How do you deal with racism

By July 10, 2020No Comments

hi, i normally don’t like talking about my problems i usually resort to god but i think this is something i need to share and i apologise if i will come here frequently but i will try my best to turn to god before seeking help from this site. i am an indian girl but i was born in seattle and i have an accent it sounds more austrillian/british for some reason not indian. all my life i’ve been told “you’re pretty for an indian.” or “curry” or “go back to your country” “you smell like curry” and as a religious person i believe that this is my faith that whatever is happening to me is happening for good but somedays i think a lot about things ppl have said to me and things that are happening around the world and it gets a little to much. i want to be a very nice and righteous person since i was not a very good person last year so i try my best to control my anger and be a nice person, i believe in donating and i always give whatever i have, and i believe that you always have something to give. but i was watching the news recently and i saw a video of an african american man getting ended by the police, it was absolutely brutal and the man did nothing wrong. i felt my heart sink because i didn’t understand why god is letting things like this happen. i read more and i found out that an indian man was pushed off a train by a caucasian woman because he was a terrorist and when she later found out he wasn’t muslim she felt sad that she didn’t killed a “terrorist” the man died on the spot and it broke my heart because this guy had a wife and children. i read more and than i found an article saying that “reverse racism” doesn’t exist and it was how caucasian ppl are playing the victims and that it’s not possible to be racist to them and while reading the article i got a little mad and i started feeling a little hate over caucasian ppl and i did not want to feel that because i believe its wrong but it’s getting too much. my friend who was telling me about things that are happening said that until racism ends she believes that ever caucasian person is racist and i tried to deny the fact that, that was true but deep down in my heart i agreed. i don’t want to feel hate towards anyone because that’s not what god died for. for us to be like animals where we should be brothers and sisters. and i know ppl think that coloured ppl can be racist but if i wanted to be racist which would be horrendous if i was i could. this is because back in india where my grandad lives he would go on this train for work and he would always talk, my granddad is a very social person, one day he missed the train and he was a little disappointed and then he finds out that the train had a bomb in it and the ppl he talked to or anyone who he probably knew on that train lives sadly ended. my grandad could’ve passed. my mum was watching tv in america and she found out that bombing happened and she got so scared but later found out my grandad was safe and well, now i don’t condone racism and i never will but if i wanted to i could feel hate towards muslims since on the news they were the ones who did the bombing but i didn’t, i looked at that as human beings. i forgive them and i feel like everyone is the same. before this happened i never felt hate towards caucasians but right now im starting to.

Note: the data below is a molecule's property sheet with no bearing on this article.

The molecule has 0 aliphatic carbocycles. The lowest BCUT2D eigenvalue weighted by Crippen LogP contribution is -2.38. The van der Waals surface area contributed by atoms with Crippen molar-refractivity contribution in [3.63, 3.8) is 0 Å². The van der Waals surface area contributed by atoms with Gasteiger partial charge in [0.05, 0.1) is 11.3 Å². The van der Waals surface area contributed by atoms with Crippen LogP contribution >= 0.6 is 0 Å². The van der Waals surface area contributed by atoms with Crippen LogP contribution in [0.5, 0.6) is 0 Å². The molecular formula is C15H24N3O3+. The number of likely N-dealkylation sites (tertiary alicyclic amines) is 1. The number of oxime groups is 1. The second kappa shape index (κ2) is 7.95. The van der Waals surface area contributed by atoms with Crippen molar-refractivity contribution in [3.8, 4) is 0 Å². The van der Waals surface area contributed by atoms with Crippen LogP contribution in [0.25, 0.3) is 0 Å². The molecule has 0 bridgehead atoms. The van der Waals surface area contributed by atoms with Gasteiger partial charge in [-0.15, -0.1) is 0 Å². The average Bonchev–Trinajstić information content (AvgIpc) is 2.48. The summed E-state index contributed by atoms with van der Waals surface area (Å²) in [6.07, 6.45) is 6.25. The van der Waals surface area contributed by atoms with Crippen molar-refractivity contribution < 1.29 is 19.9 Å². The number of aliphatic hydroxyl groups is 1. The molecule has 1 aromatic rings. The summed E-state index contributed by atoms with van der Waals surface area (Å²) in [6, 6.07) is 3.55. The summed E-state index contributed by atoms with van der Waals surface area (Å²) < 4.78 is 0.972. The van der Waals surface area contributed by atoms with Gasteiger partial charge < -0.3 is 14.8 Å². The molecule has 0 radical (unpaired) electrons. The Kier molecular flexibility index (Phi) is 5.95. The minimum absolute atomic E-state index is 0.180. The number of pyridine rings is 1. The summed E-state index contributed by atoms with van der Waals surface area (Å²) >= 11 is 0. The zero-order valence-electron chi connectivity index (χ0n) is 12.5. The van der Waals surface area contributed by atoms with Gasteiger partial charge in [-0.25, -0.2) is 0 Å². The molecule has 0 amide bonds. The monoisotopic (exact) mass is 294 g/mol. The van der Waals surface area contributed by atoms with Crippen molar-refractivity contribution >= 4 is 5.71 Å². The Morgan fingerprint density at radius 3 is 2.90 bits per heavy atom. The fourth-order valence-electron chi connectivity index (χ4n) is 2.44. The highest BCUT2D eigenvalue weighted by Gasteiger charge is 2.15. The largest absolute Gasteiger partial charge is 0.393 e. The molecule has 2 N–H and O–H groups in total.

• You have so much weighing on your mind. We are always here to help you, and commend you for bringing all of these very complex thoughts and questions to us here at Teen Central. You deserve to be treated with respect, and your frustration about these comments is absolutely valid.